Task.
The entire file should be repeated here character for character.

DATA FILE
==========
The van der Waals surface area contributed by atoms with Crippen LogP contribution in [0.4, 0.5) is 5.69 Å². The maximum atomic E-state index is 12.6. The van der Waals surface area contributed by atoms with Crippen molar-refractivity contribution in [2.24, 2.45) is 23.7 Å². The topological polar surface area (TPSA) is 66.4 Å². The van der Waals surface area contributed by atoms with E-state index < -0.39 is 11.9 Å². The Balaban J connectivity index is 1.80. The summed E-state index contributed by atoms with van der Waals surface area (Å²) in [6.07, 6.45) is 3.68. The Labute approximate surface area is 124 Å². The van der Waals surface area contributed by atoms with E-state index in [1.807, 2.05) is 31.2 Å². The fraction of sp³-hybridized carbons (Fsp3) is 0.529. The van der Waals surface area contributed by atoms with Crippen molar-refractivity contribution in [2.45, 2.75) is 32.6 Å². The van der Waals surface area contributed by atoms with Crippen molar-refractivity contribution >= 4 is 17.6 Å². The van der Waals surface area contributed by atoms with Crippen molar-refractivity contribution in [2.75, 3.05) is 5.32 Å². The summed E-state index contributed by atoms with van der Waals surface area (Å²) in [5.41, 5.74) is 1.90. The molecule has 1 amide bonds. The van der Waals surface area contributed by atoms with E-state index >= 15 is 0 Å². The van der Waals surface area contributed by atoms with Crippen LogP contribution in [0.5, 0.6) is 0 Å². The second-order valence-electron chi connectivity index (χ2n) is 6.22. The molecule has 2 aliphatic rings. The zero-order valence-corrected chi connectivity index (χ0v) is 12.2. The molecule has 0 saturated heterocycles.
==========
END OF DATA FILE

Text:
The van der Waals surface area contributed by atoms with Crippen LogP contribution in [0.4, 0.5) is 5.69 Å². The maximum atomic E-state index is 12.6. The van der Waals surface area contributed by atoms with Crippen molar-refractivity contribution in [2.24, 2.45) is 23.7 Å². The topological polar surface area (TPSA) is 66.4 Å². The van der Waals surface area contributed by atoms with E-state index < -0.39 is 11.9 Å². The Balaban J connectivity index is 1.80. The summed E-state index contributed by atoms with van der Waals surface area (Å²) in [6.07, 6.45) is 3.68. The Labute approximate surface area is 124 Å². The van der Waals surface area contributed by atoms with E-state index in [1.807, 2.05) is 31.2 Å². The fraction of sp³-hybridized carbons (Fsp3) is 0.529. The van der Waals surface area contributed by atoms with Crippen molar-refractivity contribution in [2.45, 2.75) is 32.6 Å². The van der Waals surface area contributed by atoms with Crippen molar-refractivity contribution >= 4 is 17.6 Å². The van der Waals surface area contributed by atoms with Crippen molar-refractivity contribution in [2.75, 3.05) is 5.32 Å². The summed E-state index contributed by atoms with van der Waals surface area (Å²) in [5.41, 5.74) is 1.90. The molecule has 1 amide bonds. The van der Waals surface area contributed by atoms with E-state index >= 15 is 0 Å². The van der Waals surface area contributed by atoms with Crippen LogP contribution in [0.5, 0.6) is 0 Å². The second-order valence-electron chi connectivity index (χ2n) is 6.22. The molecule has 2 aliphatic rings. The zero-order valence-corrected chi connectivity index (χ0v) is 12.2. The molecule has 0 saturated heterocycles.